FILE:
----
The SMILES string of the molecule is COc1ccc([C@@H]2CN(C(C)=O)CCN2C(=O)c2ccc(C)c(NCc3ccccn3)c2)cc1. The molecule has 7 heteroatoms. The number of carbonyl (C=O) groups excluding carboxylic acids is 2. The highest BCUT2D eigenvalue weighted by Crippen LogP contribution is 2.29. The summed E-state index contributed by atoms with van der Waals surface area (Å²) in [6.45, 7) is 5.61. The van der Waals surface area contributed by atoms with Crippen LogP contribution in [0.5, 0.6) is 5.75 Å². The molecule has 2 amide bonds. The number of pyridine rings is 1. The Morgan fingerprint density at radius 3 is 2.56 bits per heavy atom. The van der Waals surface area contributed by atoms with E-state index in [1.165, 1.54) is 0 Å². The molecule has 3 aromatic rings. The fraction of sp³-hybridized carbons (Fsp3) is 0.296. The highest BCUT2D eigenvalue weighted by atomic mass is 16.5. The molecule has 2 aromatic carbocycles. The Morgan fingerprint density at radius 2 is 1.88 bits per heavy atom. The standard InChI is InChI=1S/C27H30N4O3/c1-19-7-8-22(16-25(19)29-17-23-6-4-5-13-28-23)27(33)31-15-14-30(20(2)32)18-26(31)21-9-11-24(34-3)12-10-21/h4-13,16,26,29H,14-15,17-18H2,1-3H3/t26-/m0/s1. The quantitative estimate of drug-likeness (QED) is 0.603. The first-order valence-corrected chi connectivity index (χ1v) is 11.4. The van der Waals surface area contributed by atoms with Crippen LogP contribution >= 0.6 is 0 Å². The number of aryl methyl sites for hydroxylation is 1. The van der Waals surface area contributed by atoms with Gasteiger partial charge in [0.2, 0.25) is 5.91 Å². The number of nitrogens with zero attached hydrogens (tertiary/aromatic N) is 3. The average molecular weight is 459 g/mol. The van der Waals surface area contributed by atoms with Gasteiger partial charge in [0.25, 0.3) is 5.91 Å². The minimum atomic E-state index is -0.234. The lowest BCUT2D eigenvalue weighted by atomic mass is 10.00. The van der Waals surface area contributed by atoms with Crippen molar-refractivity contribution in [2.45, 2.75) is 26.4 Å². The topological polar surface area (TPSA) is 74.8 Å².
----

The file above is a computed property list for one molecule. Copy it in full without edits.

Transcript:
The SMILES string of the molecule is COc1ccc([C@@H]2CN(C(C)=O)CCN2C(=O)c2ccc(C)c(NCc3ccccn3)c2)cc1. The molecule has 7 heteroatoms. The number of carbonyl (C=O) groups excluding carboxylic acids is 2. The highest BCUT2D eigenvalue weighted by Crippen LogP contribution is 2.29. The summed E-state index contributed by atoms with van der Waals surface area (Å²) in [6.45, 7) is 5.61. The van der Waals surface area contributed by atoms with Crippen LogP contribution in [0.5, 0.6) is 5.75 Å². The molecule has 2 amide bonds. The number of pyridine rings is 1. The Morgan fingerprint density at radius 3 is 2.56 bits per heavy atom. The van der Waals surface area contributed by atoms with E-state index in [1.165, 1.54) is 0 Å². The molecule has 3 aromatic rings. The fraction of sp³-hybridized carbons (Fsp3) is 0.296. The highest BCUT2D eigenvalue weighted by atomic mass is 16.5. The molecule has 2 aromatic carbocycles. The Morgan fingerprint density at radius 2 is 1.88 bits per heavy atom. The standard InChI is InChI=1S/C27H30N4O3/c1-19-7-8-22(16-25(19)29-17-23-6-4-5-13-28-23)27(33)31-15-14-30(20(2)32)18-26(31)21-9-11-24(34-3)12-10-21/h4-13,16,26,29H,14-15,17-18H2,1-3H3/t26-/m0/s1. The quantitative estimate of drug-likeness (QED) is 0.603. The first-order valence-corrected chi connectivity index (χ1v) is 11.4. The van der Waals surface area contributed by atoms with Crippen LogP contribution >= 0.6 is 0 Å². The number of aryl methyl sites for hydroxylation is 1. The van der Waals surface area contributed by atoms with Gasteiger partial charge in [0.2, 0.25) is 5.91 Å². The number of nitrogens with zero attached hydrogens (tertiary/aromatic N) is 3. The average molecular weight is 459 g/mol. The van der Waals surface area contributed by atoms with Gasteiger partial charge in [0.25, 0.3) is 5.91 Å². The minimum atomic E-state index is -0.234. The lowest BCUT2D eigenvalue weighted by atomic mass is 10.00. The van der Waals surface area contributed by atoms with Crippen molar-refractivity contribution in [2.45, 2.75) is 26.4 Å². The topological polar surface area (TPSA) is 74.8 Å².